Bonci v. Army Fleet Support (MAG+)

Filing 27

REPORT AND RECOMMENDATION that the 10 MOTION to Dismiss, OR IN THE ALTERNATIVE, MOTION for Summary Judgment filed by Army Fleet Support be GRANTED; Summary Judgment should be GRANTED as to claims one through four of the Complaint, and claims five through seven of the Complaint should be DISMISSED. In addition, the 21 MOTION to Amend be DENIED as futile. Objections to R&R due by 8/19/2009. Signed by Honorable Wallace Capel, Jr. on 8/6/2009. (dmn)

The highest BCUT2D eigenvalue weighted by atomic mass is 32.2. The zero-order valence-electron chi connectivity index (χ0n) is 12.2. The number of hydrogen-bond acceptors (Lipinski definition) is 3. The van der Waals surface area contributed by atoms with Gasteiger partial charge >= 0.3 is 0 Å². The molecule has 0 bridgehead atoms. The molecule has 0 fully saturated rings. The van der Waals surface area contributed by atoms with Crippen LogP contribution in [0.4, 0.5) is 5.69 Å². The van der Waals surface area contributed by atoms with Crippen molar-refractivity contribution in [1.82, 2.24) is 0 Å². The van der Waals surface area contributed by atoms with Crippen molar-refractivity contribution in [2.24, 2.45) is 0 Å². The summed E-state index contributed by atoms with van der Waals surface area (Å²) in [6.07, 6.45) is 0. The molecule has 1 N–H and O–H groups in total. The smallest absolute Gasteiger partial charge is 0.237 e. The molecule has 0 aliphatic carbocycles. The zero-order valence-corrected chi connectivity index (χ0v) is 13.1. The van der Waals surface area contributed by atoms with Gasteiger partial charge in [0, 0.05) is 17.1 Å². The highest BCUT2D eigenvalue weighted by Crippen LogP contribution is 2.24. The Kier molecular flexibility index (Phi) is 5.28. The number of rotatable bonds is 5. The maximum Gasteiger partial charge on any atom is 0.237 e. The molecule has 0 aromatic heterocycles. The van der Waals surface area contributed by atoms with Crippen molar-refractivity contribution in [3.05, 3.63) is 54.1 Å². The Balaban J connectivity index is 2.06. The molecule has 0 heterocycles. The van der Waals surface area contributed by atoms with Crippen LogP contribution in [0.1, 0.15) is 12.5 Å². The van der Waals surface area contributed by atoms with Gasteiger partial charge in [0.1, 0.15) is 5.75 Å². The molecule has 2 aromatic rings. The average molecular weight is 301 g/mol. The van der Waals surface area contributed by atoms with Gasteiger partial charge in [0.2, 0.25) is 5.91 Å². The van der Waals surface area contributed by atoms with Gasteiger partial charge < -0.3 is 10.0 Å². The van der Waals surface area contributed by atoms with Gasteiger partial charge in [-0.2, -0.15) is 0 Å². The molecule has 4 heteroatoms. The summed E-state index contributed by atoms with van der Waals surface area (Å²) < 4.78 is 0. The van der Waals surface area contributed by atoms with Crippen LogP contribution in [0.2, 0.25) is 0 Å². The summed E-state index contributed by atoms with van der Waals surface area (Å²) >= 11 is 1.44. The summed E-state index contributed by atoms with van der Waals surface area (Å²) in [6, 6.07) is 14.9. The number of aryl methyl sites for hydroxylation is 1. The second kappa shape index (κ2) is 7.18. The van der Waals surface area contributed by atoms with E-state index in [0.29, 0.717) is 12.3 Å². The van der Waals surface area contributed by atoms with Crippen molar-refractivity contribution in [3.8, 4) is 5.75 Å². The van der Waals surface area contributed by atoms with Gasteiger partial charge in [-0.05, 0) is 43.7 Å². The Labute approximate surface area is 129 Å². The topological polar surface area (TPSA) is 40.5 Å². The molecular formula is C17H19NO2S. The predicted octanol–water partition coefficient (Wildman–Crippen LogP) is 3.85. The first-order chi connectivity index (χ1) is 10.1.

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IN THE DISTRICT COURT OF THE UNITED STATES F O R THE MIDDLE DISTRICT OF ALABAMA S O U T H E R N DIVISION J A N E T A. BONCI, P l a in tif f , v. A R M Y FLEET SUPPORT, D e f e n d a n t. ) ) ) ) ) ) ) ) ) CASE NO. 1:09cv101-WKW R E C O M M E N D A T I O N OF THE MAGISTRATE JUDGE O n 5 February 2009, Plaintiff Janet A. Bonci (Bonci) filed a seven count Complaint a g a i n s t Defendant Army Fleet Support (AFS). (Doc. #1). On 11 February 2009, this case w a s referred to the undersigned Magistrate Judge "for action or recommendation on all p re tria l matters." (Doc. #2). On 9 April 2009, AFS filed a Motion to Dismiss, or in the a lte rn a tiv e , Motion for Summary Judgment. (Doc. #10). On 11 May 2009, Bonci filed her R e sp o n s e s. (Docs. #15 &16). On 20 May 2009, AFS filed a Reply (Doc. #19) and on 17 Ju n e 2009, Bonci filed a Sur-Reply (Doc. #20). On 1 July 2009, Bonci filed a Motion to A m en d the Complaint. (Doc. #21). F o r the reasons stated below, it is the recommendation of the Magistrate Judge that th e Motion to Dismiss, or in the alternative, Motion for Summary Judgment (Doc. #10) be G R A N T E D ; Summary Judgment should be GRANTED as to claims one through four of the C o m p lain t, and claims five through seven of the Complaint should be DISMISSED. In a d d itio n , the Motion to Amend (Doc. #21) is due to be DENIED as futile. I. FACTS T h e Court has carefully considered all of the pleadings, evidentiary excerpts, and d o c u m e n ts submitted in support and in opposition to the Motion. Many of the facts su b m itte d by the parties were irrelevant to the determinations made by the Court, making it u n n e c e ss a ry for the Court to repeat them. Rather, the submissions of the parties, viewed in th e light most favorable to the non-moving party, establish the following relevant facts: B o n ci was employed by AFS in 2005 and 2006 as a Material Specialist. (Doc. #11-2 a t 2). On or before 19 March 2005, Bonci went on leave and applied for short-term disability b e n e f its . Id. at 2 & 14. Bonci was transferred to the inactive department and then returned to work on 13 June 2005. Id. O n 25 July 2005 Bonci received a Letter of Reprimand for excessive tardiness. (Doc. # 1 1 -2 at 16). Bonci made no challenge to the Letter. On 25 October 2005, Bonci received a second Letter of Reprimand for an unauthorized absence from work. (Doc. #11-2 at 16). B o n c i filed a grievance with her Union contesting this second letter of reprimand. (Doc. # 1 1 -2 at 18). O n 3 January 2006, Bonci entered an Employee Assistance Program (EAP) after te stin g positive for a controlled substance. (Doc. #11-2 at 19). Bonci returned to work on 1 7 February 2006, see AFS Return to Work Slip (Doc. #11-2 at 21), and was informed by her U n io n on 6 April 2006, that they would no longer be pursing her grievance contesting the s e c o n d Letter of Reprimand. (Doc. #11-2 at 22). 2 O n 2 June 2006, Bonci received a letter from the Equal Employment Opportunity C o m m iss io n (EEOC) informing Bonci that, based on her call to the EEOC's national call c e n te r they were unable to determine whether Bonci's situation was covered by the EEOC. (D o c. #16-9). The letter asked Bonci to respond to several questions and stated that failure to do so would result in the EEOC closing its files on the matter. Id. Also, the letter advised th a t the phone call did not constitute the filing of a charge with the EEOC. Id. It does not a p p e a r that Bonci ever submitted the requested information to the EEOC. On 27 September 2006, Bonci received notice from AFS that they believed she had te s te d positive for amphetamines, a violation of the terms of her EAP agreement. See (Doc. 1 1 -2 at 27). On 5 October 2006, Bonci submitted a letter of resignation.1 (Doc. #11-2 at 28). O n 6 August 2008, Bonci filed unfair labor practice charges with the National Labor R e v ie w Board (NLRB) against the Union and AFS. See (Doc. #11-2 at 23). Those charges w e re dismissed as out of time and that ruling was upheld on appeal. Id. On 5 November 2 0 0 8 , Bonci filed a complaint with the EEOC alleging that AFS discriminated against her b ec au se of a disability. (Doc. #11-2 at 29). Bonci alleged the discrimination took the form o f AFS falsifying her drug tests. Id. On 6 November 2008, the EEOC dismissed Bonci's c o m p la in t as untimely filed. (Doc. #11-2 at 30). Bonci maintains throughout this case that she was fired and did not resign. However, the evidentiary submissions, even viewed in a light most favorable to Bonci, establish that she resigned. It may be that she resigned before AFS could terminate her employment, but she did submit a letter of resignation, and she admits the resignation in a letter dated 23 September 2008 (Doc. #16-7 at 3). Further, there was no claim for wrongful discharge, so whether Bonci resigned or was terminated is not relevant. 3 1 O n 5 February 2009, Bonci filed the present Complaint, alleging: discrimination based o n disability (Count One); gender discrimination (Count Two); harassment (Count Three); c o n tin u o u s harassment (Count Four); and state law claims of deliberate concealment (Count F ive), fraud with malicious intent to harm (Count Six), and "cause of action" (Count Seven). S e e Complaint (Doc. #1). II. S T A N D A R D OF REVIEW A lth o u g h the undersigned recommends both granting summary judgment and d ism issin g Bonci's complaint, the dismissal of Bonci's state claims is based on the Court's d e n ia l of supplemental jurisdiction. The basis for that determination is discussed below. T h u s , in this section the Court will only discuss the standard of review governing motions f o r summary judgment. Under Rule 56(c) of the Federal Rules of Civil Procedure, summary judgment is a p p ro p ria te "if the pleadings, depositions, answers to interrogatories, and admissions on file, to g e th e r with the affidavits, if any, show that there is no genuine issue as to any material fact a n d that the moving party is entitled to a judgment as a matter of law." Celotex Corp. v. C a tre tt, 477 U.S. 317, 322 (1986). "An issue of fact is `genuine' if the record as a whole c o u ld lead a reasonable trier of fact to find for the nonmoving party. An issue is `material' if it might affect the outcome of the case under the governing law." Redwing Carriers, Inc. v . Saraland Apartments, 94 F.3d 1489, 1496 (11th Cir.1996) (quoting Anderson v. Liberty L o b b y , Inc., 477 U.S. 242, 248 (1986)). 4 T h e party asking for summary judgment "always bears the initial responsibility of in f o rm in g the district court of the basis for its motion, and identifying those portions of `the p le a d in g s , depositions, answers to interrogatories, and admissions on file, together with the a f f id a v its , if any,' which it believes demonstrate the absence of a genuine issue of material f a ct." Celotex, 477 U.S. at 323. The movant can meet this burden by presenting evidence s h o w in g there is no dispute of material fact, or by showing the non-moving party has failed to present evidence in support of some element of its case on which it bears the ultimate b u rd e n of proof. Id. at 322-23. O n c e the moving party has met its burden, Rule 56(e) "requires the nonmoving party to go beyond the pleadings and by her own affidavits, or by the `depositions, answers to in t e rr o g a to r ie s , and admissions on file,' designate `specific facts showing that there is a g e n u in e issue for trial.'" Id. at 324. To avoid summary judgment, the nonmoving party " m u s t do more than simply show that there is some metaphysical doubt as to the material f a cts ." Matsushita Elec. Indus. Co. v. Zenith Radio Corp., 475 U.S. 574, 586 (1986). On the o th e r hand, a court ruling on a motion for summary judgment must believe the evidence of th e non-movant and must draw all justifiable inferences from the evidence in the non-moving p a rty's favor. Anderson, 477 U.S. at 255. After the non-moving party has responded to the m o tio n for summary judgment, the court must grant summary judgment if there is no genuine is s u e of material fact and the moving party is entitled to judgment as a matter of law. See F ed . R. Civ. P. 56(c). 5 III. D IS C U S S IO N A. Summary Judgment 1. D is a b ility Discrimination (Count One) A F S has moved for Summary Judgment based on their allegation that Bonci failed to ti m e l y file a disability discrimination claim with the EEOC prior to filing this suit. Bonci c o u n ter s that any delay in filing a claim is attributable to AFS's failure to turn over certain re c o rd s , and, thus, she is entitled to equitable tolling of the limitations period. D is a b ility discrimination claims are proper under the Americans with Disabilities Act (A D A ).2 "Timely filing a charge of discrimination is a prerequisite to bringing suit under b o th Title VII and the ADA." Maynard v. Pneumatic Products Corp. 256 F.3d 1259, 1262 (1 1 th Cir. 2001). Further, "[n]o action alleging a violation of Title VII may be brought u n le s s the alleged discrimination has been made the subject of a timely-filed EEOC charge." A le x a n d er v. Fulton County, Ga., 207 F.3d 1303, 1332 (11th Cir. 2000). "An ADA plaintiff h a s the burden of proving all conditions precedent to filing suit, including the condition that [ s]h e timely filed with the EEOC." Maynard, 256 F.3d at 1262. However, "filing a timely c h a rg e of discrimination with the EEOC is not a jurisdictional prerequisite to suit in federal c o u rt, but a requirement that, like a statute of limitations, is subject to waiver, estoppel, and The case law pertaining to Title VII of the Civil Rights Act of 1964 is relevant to case law involving claims filed pursuant to the ADA because "[i]t is settled law that, under the ADA, plaintiffs must comply with the same procedural requirements to sue as exist under Title VII of the Civil Rights Act of 1964." Zillyette v. Capital One Fin. Corp., 179 F.3d 1337, 1339 (11th Cir. 1999). 6 2 e q u ita b le tolling." Zipes v. Trans World Airlines, Inc., 455 U.S. 385, 392 (1982). A F S has alleged that Bonci failed to timely file these charges, thus Bonci bears the b u rd e n of proving compliance with the requisite preconditions. Maynard, 256 F.3d at 1262. B o n c i admits failure to file the charges within the required time, but argues her claim is s u b je c t to equitable tolling. "In order for equitable tolling to be appropriate, the facts must show that, in the period m o re than 180 days prior to filing her EEOC charge, [Bonci] had no reason to believe that s h e was the victim of unlawful discrimination." Stewart v. Booker T. Washington Ins., 232 F .3 d 844, 853 (11th Cir. 2000). "Equitable tolling is not appropriate when the plaintiff su sp e c ts that she may been discriminated against and is generally aware of her legal right to o b ta in redress." Id. B o n c i's disability claim revolves around alleged adverse changes in her job that o c c u rre d after she returned from short term disability leave in April of 2005.3 See Complaint (D o c . #1 at 2-3). Thus, the alleged discriminatory acts in 2005 should have triggered an E E O C charge. Bonci filed her EEOC charge in November of 2008. Bonci's only argument for equitable tolling is based on what she claims are records s h e received in 2008, that "would have proven [her] innocent and ended the Grievance." (D o c . #15 at 2). Bonci submits copies of lab reports from 2005 she claims show that her Bonci never states in her Complaint from what disability she suffers. However, in an EEOC "EAS" questionnaire dated 22 September 2008, when asked to name her disability, Bonci states that she is a drug addict. (Doc. #16-9 at 4). 7 3 d ru g screening results were reported incorrectly by Prima Care and AFS. The documents B o n c i has submitted appear to be part of a lab screening report which indicate that the subject o f the tests was "positive" for Amphetamines and Methamphetamies. See Lab Results (Doc. # 1 6 -6 ). Regardless of what these lab results indicate, they do not relate to whether Bonci re c eiv e d adverse treatment as a result of her March 2005 short-term disability leave.4 F u rth e r, after providing the records this as evidence supporting her claim equitable to llin g in her Reply brief, Bonci stated that she "did not file the current charges because [of] a n y thing that took place in 2005." (Doc. #15-15 at 3). This is contrary to the face of the C o m plaint which, under count one, only alleges disability discrimination following her shortte rm disability leave in 2005. B o n c i has not met the conditions precedent to filing suit and has failed to carry her b u rde n of showing that she is entitled to equitable tolling.5 Accordingly, Defendants are e n titled to summary judgment on Count One of the Complaint. 2. G e n d e r Discrimination, Harassment, and Continuous Harassment (C o u n ts two through four). D e f e n d a n t moves for summary judgment on these claims based on Bonci's failure to Bonci's short-term disability in March of 2005 was not related to the failed drug tests, but rather to what she described as "very heavy and pain [sic] during menstral [sic] peroid [sic]." (Doc. #11-2 at 14). Later, in December of 2005, Bonci did file for short-term disability benefits alleging her own drug use as the illness. (Doc. #16-5 at 2). That short term disability application is not however, related to the facts of Count One. In fact the Court is not convinced Bonci has even stated a claim upon which relief may be granted. 8 5 4 f ile charges of gender discrimination, harassment, and continuous harassment with the EEOC p rio r to making these charges in the present action. Defendant also argues that, even were th e Court to construe Bonci's EEOC claim to include charges of gender discrimination, h a ra s s m e n t, and continuous harassment, Bonci's EEOC charge was filed more than 180 days a f te r the alleged offense and it thus out of time. "[A] private plaintiff must file an EEOC complaint against the discriminating party a n d receive statutory notice from the EEOC of his or her right to sue the respondent named in the charge." Forehand v. Fl. State Hosp. at Chattahoochee, 89 F.3d 1562, 1567 (11th Cir. 1 9 9 6 ) . "The purpose of this exhaustion requirement `is that the [EEOC] should have the first o p p o rtu n ity to investigate the alleged discriminatory practices to permit it to perform its role in obtaining voluntary compliance and promoting conciliation efforts.'" Gregory v. Georgia D e p t. of Human Resources, 355 F.3d 1277, 1279 (11th Cir. 2004) (quoting Evans v. U.S. P ip e & Foundry Co., 696 F.2d 925, 929 (11th Cir.1983)). Thus, "[n]o action alleging a v io l a ti o n of Title VII may be brought unless the alleged discrimination has been made the s u b je c t of a timely-filed EEOC charge." Alexander v. Fulton County, Ga., 207 F.3d 1303, 1 3 3 2 (11th Cir. 2000). "EEOC regulations provide that charges should contain, among other things, `[a] clear and concise statement of the facts, including pertinent dates, constituting the alleged unlawful em p loym en t practices.'" Id. at 1332 (quoting 29 C.F.R. 1601.12(a)(3)). A review of B o n c i's EEOC compalint reveals nothing related to gender discrimination, harassment, or 9 c o n tin u o u s harassment. As stated above, Bonci's EEOC complaint relates to her drug testing a n d her allegations that AFS falsely reported the results of the tests. Bonci claims the actions b y AFS are motivated by disability discrimination. The Court can consider Bonci's newly raised claims only if they are "like or related to , or grew out of, the allegations contained in her EEOC charge." Gregory, 355 F.3d at 1 2 7 9 -80 . Bonci's claims of gender discrimination, harassment, and constant harassment are n o t like or related to her disability discrimination claim and would not reasonably have g ro w n out of her EEOC charge. Accordingly, AFS is entitled to summary judgment on C o u n ts Two, Three, and Four of the Complaint.6 B D ism issa l of the State Law Claims (Counts Five, Six, and Seven). A F S moves for dismissal or summary judgment of Bonci's state law claims by a lleg in g that her tort claims are preempted by 301 of the Labor Management Relations Act, 2 9 U.S.C. 185 (2002) and are time-barred, or in the alternative, AFS requests the Court d e c l in e supplemental jurisdiction over Bonci's state law claims. B o n c i's state law claims are titled: "Deliberate Concealment"; "Fraud with Malicious In te n t to Harm"; and "Cause of Action." See Complaint (Doc. #1 at 5-7). The Court need n o t determine whether Bonci's state claims are preempted by 301, because the exercise of th is Court's supplemental jurisdiction would be inappropriate. Further, even were the Court to construe Bonci's EEOC complaint to include allegations of gender discrimination, harassment, and constant harassment, her EEOC c o m p la in t was untimely filed and Defendant would still be entitled to summary judgment. See supra. 10 6 F o r a federal court to exercise pendent or supplemental jurisdiction over state law c la im s , "the court must have jurisdiction over a substantial federal claim and the federal and state claims must derive from a `common nucleus of operative fact.'" L.A. Draper and Son v . Wheelabrator Frye, Inc., 735 F.2d 414 (11th Cir. 1984) (quoting Jackson v. Stinchcomb, 6 3 5 F.2d 462, 470 (5th Cir. 1981) (quoting United Mine Workers v. Gibbs, 383 U.S. 715, 725 (1 9 6 6 )) ) . The exercise of supplemental jurisdiction is discretionary. Id. at 726. "If the f e d e ra l claims are dismissed prior to trial, Gibbs strongly encourages or even requires d is m is s a l of the state claims." L.A. Draper and Son, 735 F.2d at 428. In view of the Court's determination that AFS is entitled to summary judgment on all o f Bonci's federal claims, Bonci's pendent state law claims in Counts Five, Six, and Seven a re due to be dismissed. Gibbs, 383 U.S. at 726 ("[I]f the federal claims are dismissed prior to trial . . . the state claims should be dismissed as well."); see also Ray v. Tennessee Valley A u th o rity , 677 F.2d 818 (11th Cir. 1982). C. M o tio n to Amend Complaint. O n 1 July 2009, Bonci filed a Motion to Amend Complaint (Doc. #21). In her M o tio n , Bonci requests permission to add Advanced Toxicology Network, Primecare, and IA M Machinist Union Local Lodge 2003 as defendants in this action and add Conspiracy (C o u n t Eight) and Conspiracy to Commit Fraud (Count nine) counts to the complaint. A tta c h ed to the Motion is a copy of a proposed Amended Complaint. The Amended C o m p la in t merely adds facts involving the proposed additional defendants in Counts Five 11 a n d Six of the original Complaint. While "leave to amend is `freely given when justice so requires,' it is `not an a u to m a tic right.'" Reese v. Herbert, 527 F.3d 1253, 1263 (11th Cir. 2008) (quoting F e d .R .C iv .P . 15(a) (2006) and Faser v. Sears, Roebuck & Co., 674 F.2d 856, 860 (11th Cir. 1 9 8 2 )). "A district court may, in the exercise of its inherent power to manage the conduct o f litigation before it, deny such leave where there is substantial ground for doing so, such as undue delay, bad faith or dilatory motive on the part of the movant, repeated failure to cure d e f ic ie n c ie s by amendments previously allowed, undue prejudice to the opposing party by v irtu e of allowance of the amendment, [and] futility of amendment." Id. (internal quotations o m i tt e d ) . T h e Court finds that the amendment would be futile. "Leave to amend a complaint is futile when the complaint as amended would still be properly dismissed or be immediately s u b je c t to summary judgment for the defendant." Cockrell v. Sparks, 510 F.3d 1307, 1311 (1 1 th Cir. 2007) (citing Hall v. United Ins. Co. of Am., 367 F.3d 1255, 1263 (11th Cir.2004). T h e Court has already determined that, based on the grant of summary judgment as to counts o n e through four of the complaint, Bonci's remaining state court claims are due to be d is m i s se d . To the extent this proposed amended complaint would add facts, parties, and c o u n ts to the state law claims, it would not change the determination that this Court should d e n y supplemental jurisdiction. Accordingly, Bonci's Motion to Amend is due to be denied. 12 IV. CONCLUSION For the above stated reasons it is the RECOMMENDATION of the Magistrate Judge th a t the Motion to Dismiss, or in the alternative, Motion for Summary Judgment (Doc. #10) b e GRANTED; Summary Judgment should be GRANTED as to claims one through four of the Complaint, and claims five through seven of the Complaint should be DISMISSED. In a d d itio n , the Motion to Amend (Doc. #21) be DENIED as futile. Further, it is O R D E R E D that the parties are DIRECTED to file any objections to the R e c o m m e n d a t io n on or before 19 August 2009. Any objections filed must specifically id e n tif y the findings in the Magistrate Judge's Recommendation to which the party objects. F r iv o lo u s , conclusive or general objections will not be considered by the District Court. The p a rtie s are advised that this Recommendation is not a final order of the court and, therefore, it is not appealable. F a ilu re to file written objections to the proposed findings and recommendations in the M a g is tra te Judge's report shall bar the party from a de novo determination by the District C o u rt of issues covered in the report and shall bar the party from attacking on appeal factual f in d in g s in the report accepted or adopted by the District Court except upon grounds of plain e rr o r or manifest injustice. Nettles v. Wainwright, 677 F.2d 404 (5th Cir. 1982); see Stein v . Reynolds Securities, Inc., 667 F.2d 33 (11th Cir. 1982); see also Bonner v. City of P r ic h a r d , 661 F.2d 1206 (11th Cir. 1981) (en banc) (adopting as binding precedent all of the d e c is io n s of the former Fifth Circuit handed down prior to the close of business on 13 S ep tem b er 30, 1981). D o n e this 6th day of August, 2009. /s/ Wallace Capel, Jr. WALLACE CAPEL, JR. U N IT E D STATES MAGISTRATE JUDGE 14